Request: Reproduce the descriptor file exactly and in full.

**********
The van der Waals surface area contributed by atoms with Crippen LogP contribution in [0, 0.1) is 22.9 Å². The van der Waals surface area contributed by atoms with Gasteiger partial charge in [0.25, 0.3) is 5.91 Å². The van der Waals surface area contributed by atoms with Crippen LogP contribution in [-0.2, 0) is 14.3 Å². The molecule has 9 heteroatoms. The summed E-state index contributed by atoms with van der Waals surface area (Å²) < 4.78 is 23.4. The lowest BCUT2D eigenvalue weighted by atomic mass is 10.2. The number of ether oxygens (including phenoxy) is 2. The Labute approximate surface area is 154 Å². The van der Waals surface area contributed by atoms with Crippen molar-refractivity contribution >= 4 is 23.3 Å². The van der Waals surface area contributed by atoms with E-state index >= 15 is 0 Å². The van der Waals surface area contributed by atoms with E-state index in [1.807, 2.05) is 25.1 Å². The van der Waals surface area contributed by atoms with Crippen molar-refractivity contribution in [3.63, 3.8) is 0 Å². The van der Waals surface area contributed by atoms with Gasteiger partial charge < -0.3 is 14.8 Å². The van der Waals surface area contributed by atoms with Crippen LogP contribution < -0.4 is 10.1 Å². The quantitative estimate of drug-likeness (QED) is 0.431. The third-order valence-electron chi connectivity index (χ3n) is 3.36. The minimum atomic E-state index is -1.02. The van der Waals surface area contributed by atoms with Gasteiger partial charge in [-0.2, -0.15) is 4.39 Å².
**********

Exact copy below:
The van der Waals surface area contributed by atoms with Crippen LogP contribution in [0, 0.1) is 22.9 Å². The van der Waals surface area contributed by atoms with Gasteiger partial charge in [0.25, 0.3) is 5.91 Å². The van der Waals surface area contributed by atoms with Crippen LogP contribution in [-0.2, 0) is 14.3 Å². The molecule has 9 heteroatoms. The summed E-state index contributed by atoms with van der Waals surface area (Å²) < 4.78 is 23.4. The lowest BCUT2D eigenvalue weighted by atomic mass is 10.2. The number of ether oxygens (including phenoxy) is 2. The Labute approximate surface area is 154 Å². The van der Waals surface area contributed by atoms with Crippen molar-refractivity contribution >= 4 is 23.3 Å². The van der Waals surface area contributed by atoms with E-state index >= 15 is 0 Å². The van der Waals surface area contributed by atoms with E-state index in [1.807, 2.05) is 25.1 Å². The van der Waals surface area contributed by atoms with Crippen molar-refractivity contribution in [3.63, 3.8) is 0 Å². The van der Waals surface area contributed by atoms with Gasteiger partial charge < -0.3 is 14.8 Å². The van der Waals surface area contributed by atoms with Crippen LogP contribution < -0.4 is 10.1 Å². The quantitative estimate of drug-likeness (QED) is 0.431. The third-order valence-electron chi connectivity index (χ3n) is 3.36. The minimum atomic E-state index is -1.02. The van der Waals surface area contributed by atoms with Gasteiger partial charge in [-0.2, -0.15) is 4.39 Å².